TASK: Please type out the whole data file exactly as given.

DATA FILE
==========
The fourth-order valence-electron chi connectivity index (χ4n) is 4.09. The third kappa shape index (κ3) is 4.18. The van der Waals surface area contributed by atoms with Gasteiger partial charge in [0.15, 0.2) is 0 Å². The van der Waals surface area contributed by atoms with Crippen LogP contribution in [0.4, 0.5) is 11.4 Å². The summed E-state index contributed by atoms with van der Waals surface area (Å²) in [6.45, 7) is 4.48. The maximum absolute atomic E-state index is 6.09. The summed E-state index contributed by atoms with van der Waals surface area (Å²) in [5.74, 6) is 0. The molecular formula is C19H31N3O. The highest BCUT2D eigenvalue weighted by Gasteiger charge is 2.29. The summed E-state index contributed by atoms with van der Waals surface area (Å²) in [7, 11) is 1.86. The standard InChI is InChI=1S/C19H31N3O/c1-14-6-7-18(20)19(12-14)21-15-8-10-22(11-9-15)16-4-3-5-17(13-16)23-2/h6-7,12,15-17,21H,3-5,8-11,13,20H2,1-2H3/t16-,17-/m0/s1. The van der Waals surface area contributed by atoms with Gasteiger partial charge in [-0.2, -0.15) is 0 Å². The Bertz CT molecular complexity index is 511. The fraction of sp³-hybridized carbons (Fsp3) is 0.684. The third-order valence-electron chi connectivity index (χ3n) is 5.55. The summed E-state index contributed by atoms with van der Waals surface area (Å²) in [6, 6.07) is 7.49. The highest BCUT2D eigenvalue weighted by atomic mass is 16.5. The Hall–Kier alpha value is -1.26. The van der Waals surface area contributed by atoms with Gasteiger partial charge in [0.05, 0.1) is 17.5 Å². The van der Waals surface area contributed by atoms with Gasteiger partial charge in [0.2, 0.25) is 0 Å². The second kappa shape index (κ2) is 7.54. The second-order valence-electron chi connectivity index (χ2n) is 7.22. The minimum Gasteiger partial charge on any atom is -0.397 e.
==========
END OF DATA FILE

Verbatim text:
The fourth-order valence-electron chi connectivity index (χ4n) is 4.09. The third kappa shape index (κ3) is 4.18. The van der Waals surface area contributed by atoms with Gasteiger partial charge in [0.15, 0.2) is 0 Å². The van der Waals surface area contributed by atoms with Crippen LogP contribution in [0.4, 0.5) is 11.4 Å². The summed E-state index contributed by atoms with van der Waals surface area (Å²) in [6.45, 7) is 4.48. The maximum absolute atomic E-state index is 6.09. The summed E-state index contributed by atoms with van der Waals surface area (Å²) in [5.74, 6) is 0. The molecular formula is C19H31N3O. The highest BCUT2D eigenvalue weighted by Gasteiger charge is 2.29. The summed E-state index contributed by atoms with van der Waals surface area (Å²) in [7, 11) is 1.86. The standard InChI is InChI=1S/C19H31N3O/c1-14-6-7-18(20)19(12-14)21-15-8-10-22(11-9-15)16-4-3-5-17(13-16)23-2/h6-7,12,15-17,21H,3-5,8-11,13,20H2,1-2H3/t16-,17-/m0/s1. The van der Waals surface area contributed by atoms with Gasteiger partial charge in [-0.2, -0.15) is 0 Å². The Bertz CT molecular complexity index is 511. The fraction of sp³-hybridized carbons (Fsp3) is 0.684. The third-order valence-electron chi connectivity index (χ3n) is 5.55. The summed E-state index contributed by atoms with van der Waals surface area (Å²) in [6, 6.07) is 7.49. The highest BCUT2D eigenvalue weighted by atomic mass is 16.5. The Hall–Kier alpha value is -1.26. The van der Waals surface area contributed by atoms with Gasteiger partial charge in [0.05, 0.1) is 17.5 Å². The van der Waals surface area contributed by atoms with Gasteiger partial charge in [0.2, 0.25) is 0 Å². The second kappa shape index (κ2) is 7.54. The second-order valence-electron chi connectivity index (χ2n) is 7.22. The minimum Gasteiger partial charge on any atom is -0.397 e.